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Richard Bland student is a hoops legacy

Fred Jeter | 1/31/2020, 6 a.m.
One family has treated the Tri-Cities area to three scoops of hoops. Antonio Pua’auli-Pelham represents three generations of basketball excellence ...

One family has treated the Tri-Cities area to three scoops of hoops.

Antonio Pua’auli-Pelham represents three generations of basketball excellence in the Tri-Cities area.

The Richard Bland College freshman can trade hoops stories with his father, James Pelham, and grandfather, Leon Winfield.

First about Antonio:

His hyphenated last name comes from his mother Star’s maiden name, Pua’auli (she is of Samoan ancestry), and his father.

The 6-foot-7, 220-pound “stretch four” averages nine points and 6.9 rebounds for Bland’s National Junior College Division I program. The Statesmen were 9-9 entering this week’s action.

“Antonio does a lot of things well,” said Coach Andrew Lacey. “He’s a thick 6-7, so he can rebound. He can shoot the score inside and outside. Also, being a coach’s son, he’s got a good feel for the game.”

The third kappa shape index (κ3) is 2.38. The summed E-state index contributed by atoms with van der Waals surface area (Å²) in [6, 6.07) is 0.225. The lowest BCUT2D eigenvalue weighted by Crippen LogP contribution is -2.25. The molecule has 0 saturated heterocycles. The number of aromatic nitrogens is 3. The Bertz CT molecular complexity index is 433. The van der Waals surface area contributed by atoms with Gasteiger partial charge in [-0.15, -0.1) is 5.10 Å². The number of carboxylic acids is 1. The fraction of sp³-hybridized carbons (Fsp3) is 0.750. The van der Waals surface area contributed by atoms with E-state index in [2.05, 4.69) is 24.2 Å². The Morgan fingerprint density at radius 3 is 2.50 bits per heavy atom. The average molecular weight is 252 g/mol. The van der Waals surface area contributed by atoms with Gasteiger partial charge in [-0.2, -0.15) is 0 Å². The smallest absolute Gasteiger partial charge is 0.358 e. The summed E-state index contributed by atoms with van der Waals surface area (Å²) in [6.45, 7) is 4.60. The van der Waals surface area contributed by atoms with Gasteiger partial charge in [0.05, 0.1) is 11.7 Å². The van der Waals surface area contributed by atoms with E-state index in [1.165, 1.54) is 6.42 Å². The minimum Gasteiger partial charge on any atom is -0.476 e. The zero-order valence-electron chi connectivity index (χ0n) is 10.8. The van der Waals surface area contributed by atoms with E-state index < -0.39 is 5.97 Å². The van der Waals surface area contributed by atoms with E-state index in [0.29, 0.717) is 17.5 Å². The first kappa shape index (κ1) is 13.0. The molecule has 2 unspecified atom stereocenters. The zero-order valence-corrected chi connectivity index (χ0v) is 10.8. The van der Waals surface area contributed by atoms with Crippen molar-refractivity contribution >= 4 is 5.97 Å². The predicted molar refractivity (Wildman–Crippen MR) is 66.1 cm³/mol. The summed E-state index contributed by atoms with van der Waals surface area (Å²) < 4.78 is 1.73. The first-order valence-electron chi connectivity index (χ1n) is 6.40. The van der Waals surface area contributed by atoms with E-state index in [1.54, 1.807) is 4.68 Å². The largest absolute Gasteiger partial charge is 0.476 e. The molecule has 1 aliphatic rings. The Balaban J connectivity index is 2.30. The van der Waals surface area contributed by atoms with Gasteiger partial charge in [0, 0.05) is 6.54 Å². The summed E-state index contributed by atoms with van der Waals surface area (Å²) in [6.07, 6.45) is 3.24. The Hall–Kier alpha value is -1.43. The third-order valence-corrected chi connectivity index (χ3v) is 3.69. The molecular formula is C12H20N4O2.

Pua’auli-Pelham’s father, James Pelham, was an All-State guard for Hopewell High School and went on to play on full scholarship at James Madison University in the mid-1990s.

More recently, Pelham coached the prep team at Fork Union Military Academy.

Pelham’s father is Leon Winfield, who earned state tournament MVP honors in 1972 in leading Hopewell High to the State AAA crown.

Pelham now resides in Columbia, Va., and runs his mentoring business, “Believe in Me Family Services.”

Both Pelham and Winfield played at Hopewell under revered Coach Bill Littlepage, who is among Virginia leaders in victories.

Pua’auli-Pelham said this of his role for Bland’s Statesmen publication:

“I can play down low and bang, or I can play outside. I like to think of myself as being versatile.”

Pua’auli-Pelham said he hopes to eventually play at JMU, like his dad.

“JMU has shown some interest,” said Pua’auli-Pelham.

On visits home, he doesn’t have to look far for someone to go one-on-one with. His younger brother, James Pua’auli-Pelham, is a promising junior guard for Hopewell High’s powerhouse program.

This family tree of athletic jump shooters has many branches.